Health officials in Los Angeles and Orange counties are racing to vaccinate gay men for meningitis, as a growing outbreak in the region appears to be hitting them particularly hard.
Orange County health workers launched evening pop-up clinics at gay bars, night clubs and LGBT centers. At the first one, at the Velvet Lounge in Santa Ana on Saturday, 31 people got a free shot at the bar — against meningitis.
"We're trying to blanket the world with that information," said Dr. Franklin Pratt, medical director of the L.A. County Department of Public Health's immunization program.
Since March, 24 people were found to have contracted meningitis in L.A. and Orange counties, 19 of whom were gay or bisexual men, according to state health officials.
"I find it extremely concerning," said Dr. Rachel Civen, a medical epidemiologist with L.A. County's Public Health Department.
Officials are unsure why the outbreak is disproportionately affecting gay men, but the cases are believed to be connected because patients were infected with the same strain of meningococcus bacteria, known as serotype C.
Meningitis, which can be transmitted by kissing and sharing drinks, can kill in just a few hours. Two people infected in the current outbreak died.
Public health officials are playing catch-up when it comes to understanding meningitis outbreaks nationwide. Over the past decade, gay communities in Chicago, New York, Berlin, Paris, Toronto and L.A. County have been disproportionately affected by the disease — and no one knows why.
Health officials speculated it might be due to HIV-positive patients who had weakened immune systems that made them more vulnerable, or that those affected had other risk factors, such as engaging in anonymous sex and using illegal drugs.
But Civen said that two-thirds of those infected in L.A.'s current outbreak didn't fall into either of those groups. So last month health officials began recommending vaccines to all gay and bisexual men.
Yet some health advocates think that's not enough. With the cause of the outbreak still uncertain, as many people as possible should consider getting vaccinated, they say.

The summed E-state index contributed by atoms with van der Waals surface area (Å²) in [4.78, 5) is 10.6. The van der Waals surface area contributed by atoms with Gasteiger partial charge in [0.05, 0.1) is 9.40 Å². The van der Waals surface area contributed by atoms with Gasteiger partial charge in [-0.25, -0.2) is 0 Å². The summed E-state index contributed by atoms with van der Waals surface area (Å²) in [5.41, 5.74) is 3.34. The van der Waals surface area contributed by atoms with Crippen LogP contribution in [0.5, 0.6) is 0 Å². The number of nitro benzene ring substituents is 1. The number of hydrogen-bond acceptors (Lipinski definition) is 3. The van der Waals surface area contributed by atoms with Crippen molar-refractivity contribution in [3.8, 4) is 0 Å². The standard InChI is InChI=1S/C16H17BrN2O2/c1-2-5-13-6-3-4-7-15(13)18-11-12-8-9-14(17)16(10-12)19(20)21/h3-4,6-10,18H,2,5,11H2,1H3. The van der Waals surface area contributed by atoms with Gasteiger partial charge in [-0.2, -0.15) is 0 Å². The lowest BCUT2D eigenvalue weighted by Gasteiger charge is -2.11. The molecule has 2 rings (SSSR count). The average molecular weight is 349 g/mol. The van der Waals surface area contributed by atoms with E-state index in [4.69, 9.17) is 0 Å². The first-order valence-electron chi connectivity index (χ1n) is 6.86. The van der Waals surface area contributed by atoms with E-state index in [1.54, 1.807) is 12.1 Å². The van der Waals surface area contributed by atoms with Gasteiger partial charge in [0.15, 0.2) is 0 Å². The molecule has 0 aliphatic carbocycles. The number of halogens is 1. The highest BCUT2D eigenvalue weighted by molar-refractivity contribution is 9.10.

Officials have so far been unable to find a geographic center for the outbreak or a social link between the cases. Five of the 24 people infected were not gay or bisexual men, and two were women, according to state health officials.
"This disease knows no boundaries," said Lynn Bozof, who heads the nonprofit National Meningitis Assn., an organization she founded after her 20-year-old son died of the disease.
But meningitis is still so rare, with approximately 500 cases annually, that federal health officials don't recommend universal vaccination, said Dr. Amanda Cohn, executive secretary of the U.S. Centers for Disease Control and Prevention's Advisory Committee on Immunization Practices, which develops the CDC's vaccine recommendations.
Routine vaccinations would require a lot of resources for a relatively small public health impact, she said.
"It's really challenging with meningococcal vaccine in particular," because of how few cases there are, she said. "We don't ever want to see any cases of meningococcal disease, however we'd have to vaccinate millions and millions of people because we never know who it's going to be."
Plus, the meningitis vaccine only lasts about five years. "You would just have to vaccinate so many people to prevent each case," Cohn said.
The CDC does recommend the vaccine for certain groups considered high-risk, including teens, college students and military recruits. Meningitis tends to spread when people are living in close quarters.
Civen said that even if L.A. County officials were to decide that all residents should be vaccinated against meningitis during this outbreak, it's likely that few people would actually seek out the shot.
Every year health officials recommend that all Americans over 6 months old receive the flu shot, she said, but "how many people really do it?"
As doctors have seen with gay and bisexual men, "it's not an easy task to get adults who feel healthy and well and don't perceive that they have risk to get a vaccine," she said.
Over the past month, the L.A. County Health Department distributed 3,300 doses of the meningitis vaccine, compared with almost none in a typical month, Pratt said. That's likely a fraction of the total vaccines received by patients, since clinics can purchase them on their own, he added.
Pratt said that people who are concerned about meningitis but don't meet the current vaccination guidelines should inquire with their physician, who can assess their risk factors.
Since Dell Miller, 32, ended up in the hospital last year with meningitis, he has tried to warn people about happened to him. Both his legs were amputated because of the disease.
His closest friends and family were inoculated against meningitis when Miller got sick, but some of his friends still have not sought out the vaccine, he said.
"It's hard to understand — watching someone so close to you go through something so traumatic and still not feel that urgency to take care of it," said Miller, who works as a hairstylist and lives in West Hollywood.
Even though he knows the official recommendations are limited to gay men, he wants everyone asks to ask their doctors about the vaccine. "I tell everyone because it can get anyone," Miller said.
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